India has already taken the initial steps towards tackling threats in the unconventional domain. During the Combined Commanders’ Conference held in Jodhpur last year, the Prime Minister approved cyber, special forces, and space divisions for the Armed Forces.4 Recently, the Indian Armed Forces conducted Cyberex, a two-day, joint cyber exercise, along with other stakeholders such as the the Indian Computer Emergency Response Team, the National Technical Research Organisation, etc.5

As the battlefield evolves in terms of actors, dimensions, space, and time, India needs to be prepared to act simultaneously and synergistically in every dimension of conflict - be it land, air, sea, space, cyber, as well as electromagnetic spectrum. She also needs to arm herself to seize the first mover’s advantage in these domains.
For a dedicated and integrated, multi-domain structure, the following points require consideration:

 

1.

Agnosticism/Compatibility

 

For seamless functioning across various platforms, hardware/software agnosticism (compatibility) would be essential.

 

 

2.

C4 system

 

A robust, secure, and rapid communication network is another essential requirement. Command, Control, Communications, Computers.

 

 

3.

Jointness

 

Multi-domain units/operations would require true jointness. This may also include weapon-systems and capabilities for cross-domain use.
Such a structure should be able to function independently as also seamlessly with the tri-services.

 

 

4.

Personnel Base

 

Would the personnel for such a structure comprise of specialists from within the tri-services or will separate recruitment for the same be done.

 

 

5.

Budgetary allocation

 

Such a structure would require specific allocation of budget. There cannot be any uncertainty over the amount earmarked.

 

 

6.

Increasing Awareness at all Levels

 

Such a structure would be completely new. Proper orientation of the leadership as well as rank and file could be looked at.

 

 

7.

Nodal agency

 

Such a structure would require a nodal agency for complete control and functioning. The Integrated Defence Staff may be that agency.

 

Conclusion

The proliferation of different tools of warfare and resultant expansion of the battle-field means that no particular service can guarantee victory. The modern battlefield needs not just military but political, psychological, electronic, technological warriors too. To win today’s ‘wars’, one needs a whole-of-government (WOG) approach with elements of Comprehensive National Power as part of the action/response system.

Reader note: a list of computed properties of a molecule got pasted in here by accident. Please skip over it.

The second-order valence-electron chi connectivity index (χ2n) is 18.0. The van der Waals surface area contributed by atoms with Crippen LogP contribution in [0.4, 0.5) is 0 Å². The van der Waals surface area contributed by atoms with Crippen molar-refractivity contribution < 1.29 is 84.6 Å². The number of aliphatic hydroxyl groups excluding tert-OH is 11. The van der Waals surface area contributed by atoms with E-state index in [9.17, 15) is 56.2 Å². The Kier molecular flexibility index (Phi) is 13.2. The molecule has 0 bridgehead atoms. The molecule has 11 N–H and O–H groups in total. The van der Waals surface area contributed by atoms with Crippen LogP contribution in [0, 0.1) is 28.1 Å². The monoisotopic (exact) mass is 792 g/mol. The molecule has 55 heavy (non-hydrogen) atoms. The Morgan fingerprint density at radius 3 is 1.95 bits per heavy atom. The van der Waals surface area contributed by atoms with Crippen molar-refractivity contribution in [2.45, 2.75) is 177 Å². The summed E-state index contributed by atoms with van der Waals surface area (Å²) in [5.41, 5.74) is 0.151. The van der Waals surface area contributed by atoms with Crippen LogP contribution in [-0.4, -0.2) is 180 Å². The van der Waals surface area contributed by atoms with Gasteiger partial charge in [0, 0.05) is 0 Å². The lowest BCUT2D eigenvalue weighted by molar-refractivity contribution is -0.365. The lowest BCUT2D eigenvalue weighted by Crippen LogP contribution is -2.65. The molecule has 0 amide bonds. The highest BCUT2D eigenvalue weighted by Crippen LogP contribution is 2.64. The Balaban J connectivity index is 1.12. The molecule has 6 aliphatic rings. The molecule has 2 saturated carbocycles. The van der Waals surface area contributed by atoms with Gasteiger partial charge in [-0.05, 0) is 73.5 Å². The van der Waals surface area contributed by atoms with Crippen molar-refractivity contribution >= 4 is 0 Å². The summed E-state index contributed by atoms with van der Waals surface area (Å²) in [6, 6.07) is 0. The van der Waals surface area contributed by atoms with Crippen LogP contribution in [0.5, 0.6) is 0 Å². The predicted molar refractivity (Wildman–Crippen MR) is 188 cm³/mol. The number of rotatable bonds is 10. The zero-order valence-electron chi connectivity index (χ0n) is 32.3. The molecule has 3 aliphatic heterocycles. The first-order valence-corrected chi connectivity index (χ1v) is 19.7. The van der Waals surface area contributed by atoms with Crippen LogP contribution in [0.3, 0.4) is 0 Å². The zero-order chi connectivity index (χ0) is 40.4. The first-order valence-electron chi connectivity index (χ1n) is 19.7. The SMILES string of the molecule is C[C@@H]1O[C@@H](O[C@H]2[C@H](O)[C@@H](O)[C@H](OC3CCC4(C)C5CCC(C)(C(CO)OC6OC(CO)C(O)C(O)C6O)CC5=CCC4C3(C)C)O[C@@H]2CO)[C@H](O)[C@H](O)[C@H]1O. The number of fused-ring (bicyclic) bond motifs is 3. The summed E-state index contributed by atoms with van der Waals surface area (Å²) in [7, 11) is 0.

The Armed Forces should be prepared to take threats in all domains, as also take offensive actions in those domains. A synergistic, multi-domain, WOG approach may prove to be the decisive factor in battle-field dominance.

References _________________________________________________________________________________________

1.    Summary of the 2018 National Defense Strategy of The United States of America Sharpening the American Military’s Competitive Edge. (n.d.). [ebook] US Department of Defense. Available at: https://dod.defense.gov/Portals/1/Documents/pubs/2018-National-Defense-Strategy-Summary.pdf [Accessed 1 May 2019].

2.    Perkins, D. (2017). Multi-Domain Battle Driving Change to Win in the Future. [online] https://www.armyupress.army.mil/. Available at: https://www.armyupress.army.mil/Journals/Military-Review/English-Edition-Archives/July-August-2017/Perkins-Multi-Domain-Battle/ [Accessed 1 May 2019].

3.    Clark, C. (2019). Hack, Jam, Sense & Shoot: Army Creates 1st Multi-Domain Unit. [online] Breaking Defense. Available at: https://breakingdefense.com/2019/01/hack-jam-sense-shoot-army-creates-1st-multi-domain-unit/ [Accessed 2 May 2019].

4.    Anon, (2019). [ebook] DRDO. Available at: https://www.drdo.gov.in/drdo/pub/npc/2019/May/din-01may2019.pdf  [Accessed 4 May 2019].

5.    Pandit, R. (2019). Forces prepare to deal with cyber attacks on key infrastructure | India News - Times of India. [online] The Times of India. Available at: https://timesofindia.indiatimes.com/india/forces-prepare-to-deal-with-cyber-attacks-on-key-infrastructure/articleshow/69088311.cms  [Accessed 5 May 2019].

Views expressed are of the author and do not necessarily reflect the views of CLAWS or of the Government of India.